Chad,

I posted some questions last night, do I need to repost them tonight?

[quote]Doug Schurman wrote:
Chad Waterbury wrote:
Doug Schurman wrote:
Hi Chad,

Do you think rest pause sets have a good strength gaining potential. Something like using 3RM and doing singles with 10-15 second pauses. If so any recommendations of how to incorporate them?

Thanks

Yes, pause training does possess some appreciable advantages. But, there’s no reason to rest 10-15s. The elastic potential will be dissipated within 3-4s, so 10-15s is excessive.

I suggest you read my Lift Fast, Get Big article for further explanations on how to incorporate pauses into your training.

My mistake in not clarifying what I was talking about. I’m talking about racking a weight in between singles. For example, you select a 3RM squat weight, squat once, rack it, wait 10-15 seconds, squat a second time, wait 10-15 and continue. For a 3RM weight a person can often get about 5 singles using this method. That is set one. Rest a few minutes and repeat for a total of 3-5 sets.[/quote]

Yes, that is an effective technique. I suggest you use it for the big lifts, once per week. The other sessions should consist of vastly different parameters.

Hey Chad,

I emailed you a while back concerning one of your programs. My situation is somewhat unique, since my 5th and 6th cervical vertebrae are fused together. For me that means no high reps, usually above 6 causes me problems. You recommended following your “Waterbury Method,” which I plan to do, but I decided to work through Cressey and Robertson’s NNM workout to correct some imbalances.

My question for you is, in what order should I perform your routines? My goal is to get bigger and stronger, preferably bigger first. This way I’ll know what order to follow your routines. I really like all of your articles/programs, but I noticed that I can’t perform some of the set/rep schemes that you have outlined. Could you suggest an alternative set/rep scheme for me that will still yield maximum gains?

After coming up with an order of routines and adjusting some of the schemes, I’ll be set for a while.

Thanks for your help! I really appreciate it.

Craig

Perform the Waterbury Method followed by Strength Focused Mesocycle. Once you’ve finished those programs, contact me and I’ll give you my subsequent advice.

Hey Chad! Im a big fan of your work, and have made serious gains off them. Thanks!

Hey Chad, I had a thread up about cluster training, and was wondering if you could answer a few questions about it here.

1)What is cluster training more geared for? Strength of Size?
2) Which would you find more effective for strength? Cluster Training or the Rest Pause Method, similar to Titan principles (4 reps, rest 10-15, 4 reps and so on)
3) For the rest pause Method, how many times would you suggest I perform the number of reps?(4 reps, rest, 4 reps, rest, 4 reps, rest) Should I do it 4 times in 1 set, or otherwise? Goal: Size and strength
4) Would ajusting the rest pause method to say 3 reps, be suitable for size or strength? depending on how many “intervals” do you suggest in 1 set?
5)Finally, Would it be suitable to mix Cluster or Rest Pause into 10x3? If so How would you go about doing this? Cluster for core? 10x3 for auxiliary in a Total body approach?

Also, Would speed training in the 50-60% areas produce any hypertrophy, as done in a high volume scheme? (8x3) And what would it do in terms of strength?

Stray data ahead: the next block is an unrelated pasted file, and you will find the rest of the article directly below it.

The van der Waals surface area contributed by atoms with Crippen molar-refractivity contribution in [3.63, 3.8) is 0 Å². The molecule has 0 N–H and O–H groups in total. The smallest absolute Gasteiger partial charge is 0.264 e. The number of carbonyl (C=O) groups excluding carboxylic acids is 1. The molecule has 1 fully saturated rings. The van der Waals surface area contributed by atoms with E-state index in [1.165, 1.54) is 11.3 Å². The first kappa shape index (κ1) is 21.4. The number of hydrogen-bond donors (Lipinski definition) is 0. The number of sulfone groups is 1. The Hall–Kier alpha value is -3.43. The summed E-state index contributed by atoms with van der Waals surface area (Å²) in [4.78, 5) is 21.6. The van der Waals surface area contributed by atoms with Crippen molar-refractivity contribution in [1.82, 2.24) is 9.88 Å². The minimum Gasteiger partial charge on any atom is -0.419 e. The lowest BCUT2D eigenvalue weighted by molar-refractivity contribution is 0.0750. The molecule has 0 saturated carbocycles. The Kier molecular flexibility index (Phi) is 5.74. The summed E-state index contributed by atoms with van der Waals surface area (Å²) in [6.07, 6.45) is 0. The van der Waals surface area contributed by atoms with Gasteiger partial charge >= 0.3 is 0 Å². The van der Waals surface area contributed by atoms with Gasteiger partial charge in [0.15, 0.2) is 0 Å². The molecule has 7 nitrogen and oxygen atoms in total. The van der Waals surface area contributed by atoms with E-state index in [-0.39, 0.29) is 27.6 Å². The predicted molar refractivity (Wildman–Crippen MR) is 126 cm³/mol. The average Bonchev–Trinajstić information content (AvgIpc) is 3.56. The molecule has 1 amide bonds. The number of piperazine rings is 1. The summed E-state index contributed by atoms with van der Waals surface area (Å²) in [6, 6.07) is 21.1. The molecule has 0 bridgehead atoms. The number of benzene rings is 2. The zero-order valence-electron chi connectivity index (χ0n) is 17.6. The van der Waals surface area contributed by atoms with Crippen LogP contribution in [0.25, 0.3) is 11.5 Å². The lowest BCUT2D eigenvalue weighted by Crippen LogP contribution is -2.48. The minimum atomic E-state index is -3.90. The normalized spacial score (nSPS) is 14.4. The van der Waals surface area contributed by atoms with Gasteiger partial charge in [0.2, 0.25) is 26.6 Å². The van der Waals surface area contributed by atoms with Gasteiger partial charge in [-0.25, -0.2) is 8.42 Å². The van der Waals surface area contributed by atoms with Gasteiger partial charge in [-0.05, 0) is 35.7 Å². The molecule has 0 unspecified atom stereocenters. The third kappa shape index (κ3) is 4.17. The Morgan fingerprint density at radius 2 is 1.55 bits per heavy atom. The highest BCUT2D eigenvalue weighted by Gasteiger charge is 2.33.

Thanks for taking your time to help out!

CW, I’m curious how long you think someone should be lifting before one of your programs is appropriate. My sister has been lifting in the 8-15 rep range for a number of weeks now and would like to begin heavier work. CT felt that she was still too green and that any of his programs would be too taxing. If none of your programs would work which I suspect might be the case, what do you suggest as the next step to ‘becoming a T-vixen’? Thanks!

What are your thoughts about this study?


J Strength Cond Res. 2005 May;19(2):382-8.

Training leading to repetition failure enhances bench press strength gains in elite junior athletes.

Drinkwater EJ, Lawton TW, Lindsell RP, Pyne DB, Hunt PH, McKenna MJ.

Department of Physiology, Australian Institute of Sport, Canberra, ACT, Australia. drinkwater@csu.edu.au

The purpose of this study was to investigate the importance of training leading to repetition failure in the performance of 2 different tests: 6 repetition maximum (6RM) bench press strength and 40-kg bench throw power in elite junior athletes. Subjects were 26 elite junior male basketball players (n = 12; age = 18.6 +/- 0.3 years; height = 202.0 +/- 11.6 cm; mass = 97.0 +/- 12.9 kg; mean +/- SD) and soccer players (n = 14; age = 17.4 +/- 0.5 years; height = 179.0 +/- 7.0 cm; mass = 75.0 +/- 7.1 kg) with a history of greater than 6 months’ strength training. Subjects were initially tested twice for 6RM bench press mass and 40-kg Smith machine bench throw power output (in watts) to establish retest reliability. Subjects then undertook bench press training with 3 sessions per week for 6 weeks, using equal volume programs (24 repetitions x 80-105% 6RM in 13 minutes 20 seconds). Subjects were assigned to one of two experimental groups designed either to elicit repetition failure with 4 sets of 6 repetitions every 260 seconds (RF(4 x 6)) or allow all repetitions to be completed with 8 sets of 3 repetitions every 113 seconds (NF(8 x 3)). The RF(4 x 6) treatment elicited substantial increases in strength (7.3 +/- 2.4 kg, +9.5%, p < 0.001) and power (40.8 +/- 24.1 W, +10.6%, p < 0.001), while the NF(8 x 3) group elicited 3.6 +/- 3.0 kg (+5.0%, p < 0.005) and 25 +/- 19.0 W increases (+6.8%, p < 0.001). The improvements in the RF(4 x 6) group were greater than those in the repetition rest group for both strength (p < 0.005) and power (p < 0.05). Bench press training that leads to repetition failure induces greater strength gains than nonfailure training in the bench press exercise for elite junior team sport athletes.

Chad, are you familiar with the CrossFit website and their methods of training? If so, is it possible for an experienced lifter (12 years of lifting)to gain mass using their set/rep/workout scheme. What is your opinion on CrossFit?